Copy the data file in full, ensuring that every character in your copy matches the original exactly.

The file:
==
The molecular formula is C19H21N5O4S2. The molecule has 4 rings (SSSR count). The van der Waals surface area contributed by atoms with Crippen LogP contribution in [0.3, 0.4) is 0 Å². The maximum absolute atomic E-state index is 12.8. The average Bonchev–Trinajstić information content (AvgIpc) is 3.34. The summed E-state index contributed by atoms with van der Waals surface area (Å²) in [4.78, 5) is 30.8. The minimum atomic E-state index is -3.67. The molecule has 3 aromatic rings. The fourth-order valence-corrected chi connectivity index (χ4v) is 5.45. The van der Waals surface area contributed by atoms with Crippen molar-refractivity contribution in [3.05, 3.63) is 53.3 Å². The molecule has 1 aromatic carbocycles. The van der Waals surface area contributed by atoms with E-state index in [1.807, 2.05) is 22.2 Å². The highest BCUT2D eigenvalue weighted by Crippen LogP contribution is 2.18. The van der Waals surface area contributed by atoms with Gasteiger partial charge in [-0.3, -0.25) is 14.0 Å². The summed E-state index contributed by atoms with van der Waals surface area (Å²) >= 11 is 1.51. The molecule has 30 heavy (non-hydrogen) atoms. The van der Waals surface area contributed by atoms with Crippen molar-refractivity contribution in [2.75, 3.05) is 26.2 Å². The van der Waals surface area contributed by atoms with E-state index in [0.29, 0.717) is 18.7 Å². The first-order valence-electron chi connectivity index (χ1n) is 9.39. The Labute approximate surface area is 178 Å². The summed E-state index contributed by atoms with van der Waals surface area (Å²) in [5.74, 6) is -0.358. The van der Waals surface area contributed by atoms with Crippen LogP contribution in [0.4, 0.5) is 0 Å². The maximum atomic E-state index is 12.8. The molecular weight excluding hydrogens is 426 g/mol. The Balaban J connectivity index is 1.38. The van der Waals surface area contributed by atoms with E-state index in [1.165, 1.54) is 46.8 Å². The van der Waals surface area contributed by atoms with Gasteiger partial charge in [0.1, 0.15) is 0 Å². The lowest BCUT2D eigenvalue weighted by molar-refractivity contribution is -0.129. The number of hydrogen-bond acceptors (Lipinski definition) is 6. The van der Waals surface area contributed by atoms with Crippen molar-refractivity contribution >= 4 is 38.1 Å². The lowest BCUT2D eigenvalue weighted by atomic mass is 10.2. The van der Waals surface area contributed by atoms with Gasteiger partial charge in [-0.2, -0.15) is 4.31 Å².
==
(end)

The molecular formula is C19H21N5O4S2. The molecule has 4 rings (SSSR count). The van der Waals surface area contributed by atoms with Crippen LogP contribution in [0.3, 0.4) is 0 Å². The maximum absolute atomic E-state index is 12.8. The average Bonchev–Trinajstić information content (AvgIpc) is 3.34. The summed E-state index contributed by atoms with van der Waals surface area (Å²) in [4.78, 5) is 30.8. The minimum atomic E-state index is -3.67. The molecule has 3 aromatic rings. The fourth-order valence-corrected chi connectivity index (χ4v) is 5.45. The van der Waals surface area contributed by atoms with Crippen molar-refractivity contribution in [3.05, 3.63) is 53.3 Å². The molecule has 1 aromatic carbocycles. The van der Waals surface area contributed by atoms with E-state index in [1.807, 2.05) is 22.2 Å². The highest BCUT2D eigenvalue weighted by Crippen LogP contribution is 2.18. The van der Waals surface area contributed by atoms with Gasteiger partial charge in [-0.3, -0.25) is 14.0 Å². The summed E-state index contributed by atoms with van der Waals surface area (Å²) >= 11 is 1.51. The molecule has 30 heavy (non-hydrogen) atoms. The van der Waals surface area contributed by atoms with Crippen molar-refractivity contribution in [2.75, 3.05) is 26.2 Å². The van der Waals surface area contributed by atoms with E-state index in [0.29, 0.717) is 18.7 Å². The first-order valence-electron chi connectivity index (χ1n) is 9.39. The Labute approximate surface area is 178 Å². The summed E-state index contributed by atoms with van der Waals surface area (Å²) in [5.74, 6) is -0.358. The van der Waals surface area contributed by atoms with Crippen LogP contribution in [0.4, 0.5) is 0 Å². The maximum atomic E-state index is 12.8. The molecular weight excluding hydrogens is 426 g/mol. The Balaban J connectivity index is 1.38. The van der Waals surface area contributed by atoms with E-state index in [1.165, 1.54) is 46.8 Å². The van der Waals surface area contributed by atoms with Gasteiger partial charge in [0.1, 0.15) is 0 Å². The lowest BCUT2D eigenvalue weighted by molar-refractivity contribution is -0.129. The number of hydrogen-bond acceptors (Lipinski definition) is 6. The van der Waals surface area contributed by atoms with Crippen molar-refractivity contribution >= 4 is 38.1 Å². The lowest BCUT2D eigenvalue weighted by atomic mass is 10.2. The van der Waals surface area contributed by atoms with Gasteiger partial charge in [-0.2, -0.15) is 4.31 Å².